Sue Waddington has been an adult education practitioner, lecturer, manager, and policy maker since the late 1960s. Her immense contributions to the field, specifically policy making, have transformed adult education policy in the United Kingdom.
Waddington first entered the field as a tutor for the new Open University in the UK. She subsequently initiated a new community education and development project on a large disadvantaged housing estate in Leicester, which still thrives today. In the 1980s, she ran a successful regional project for the National Institute of Adult Continuing Education (NIACE) to develop learning opportunities for unemployed adults. In 2000, she joined NIACE as European director where she initiated work with and for refugees, asylum seekers, and migrants, leading several large transnational European projects to develop adult learning for these groups, and contributed to new European policies to recognise and value prior learning acquired outside formal EU systems. An active supporter of the European Association for the Education of Adults (EAEA), she served two terms as president, beginning in 2008, and led the organization in building credibility, effectiveness, and sustainability as a respected advocate for adult learning across Europe and the voice of civil society.
Waddington excelled at extending adult learning opportunities to groups previously excluded from participation, including those whose initial education failed to provide them with basic skills, the long-term unemployed, marginalized groups experiencing social and economic exclusion, and migrants. She has developed programs, undertaken research, set up partnerships, gained grants, developed new approaches, and produced policy recommendations to address the barriers to learning experienced by these groups. Her work has resulted in new opportunities at local, regional, national, and European levels.
Waddington’s greatest contribution to the field may be her work to build EAEA into a successful civil society organization by influencing policy and programs for adult learning at the European level. During her presidency, EAEA flourished by increasing its standing with the EU institutions, gaining new resources to provide additional services to members, undertaking new strategic projects, and producing policy and research publications to influence practitioners and decision makers. Her intercultural understanding and intimate knowledge of the EU brought together adult educators and decision makers and shaped the organization as the main voice of advocacy for adult education in Europe. Her inclusive leadership style enabled and encouraged staff, executive board members, and member organizations to develop their own knowledge and contributions to the EAEA’s policies, projects, advocacy work, and publications.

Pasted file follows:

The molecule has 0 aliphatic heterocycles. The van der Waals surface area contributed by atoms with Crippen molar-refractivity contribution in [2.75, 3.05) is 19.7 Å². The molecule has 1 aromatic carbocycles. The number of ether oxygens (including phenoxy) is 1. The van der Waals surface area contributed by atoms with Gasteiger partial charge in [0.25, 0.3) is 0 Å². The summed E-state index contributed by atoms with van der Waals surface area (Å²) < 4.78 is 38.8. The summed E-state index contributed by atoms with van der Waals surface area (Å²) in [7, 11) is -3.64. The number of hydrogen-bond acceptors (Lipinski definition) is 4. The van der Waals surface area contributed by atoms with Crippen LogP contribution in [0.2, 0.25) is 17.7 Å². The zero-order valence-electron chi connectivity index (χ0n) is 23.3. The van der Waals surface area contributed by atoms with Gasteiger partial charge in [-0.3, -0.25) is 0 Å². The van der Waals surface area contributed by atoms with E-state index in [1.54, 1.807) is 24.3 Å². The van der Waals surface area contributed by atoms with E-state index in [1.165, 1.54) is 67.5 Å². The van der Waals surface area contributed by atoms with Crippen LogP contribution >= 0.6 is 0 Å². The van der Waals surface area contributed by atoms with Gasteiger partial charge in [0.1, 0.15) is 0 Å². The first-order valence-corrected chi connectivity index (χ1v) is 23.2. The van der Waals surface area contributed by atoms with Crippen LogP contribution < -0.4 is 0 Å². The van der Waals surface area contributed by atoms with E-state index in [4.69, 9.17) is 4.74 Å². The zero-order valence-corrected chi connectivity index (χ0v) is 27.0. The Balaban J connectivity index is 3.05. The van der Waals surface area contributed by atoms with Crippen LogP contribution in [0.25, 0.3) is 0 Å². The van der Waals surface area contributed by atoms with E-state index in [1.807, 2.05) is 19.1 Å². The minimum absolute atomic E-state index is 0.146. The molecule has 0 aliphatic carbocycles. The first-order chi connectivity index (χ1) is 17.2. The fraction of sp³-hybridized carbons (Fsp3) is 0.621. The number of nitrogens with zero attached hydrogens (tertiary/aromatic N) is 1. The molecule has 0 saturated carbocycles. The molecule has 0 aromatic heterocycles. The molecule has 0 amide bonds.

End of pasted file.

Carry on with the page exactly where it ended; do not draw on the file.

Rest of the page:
Waddington has published widely on adult education. Her work for NIACE as the European director led to her publishing a range of research, policy papers, and recommendations to improve the learning opportunities for migrants, refugees, and asylum seekers. Within the European Parliament she was given the position as rapporteur for lifelong learning because she was able to demonstrate that adult education was relevant to a range of European employment and social issues, women’s rights, economic development, and social protection.
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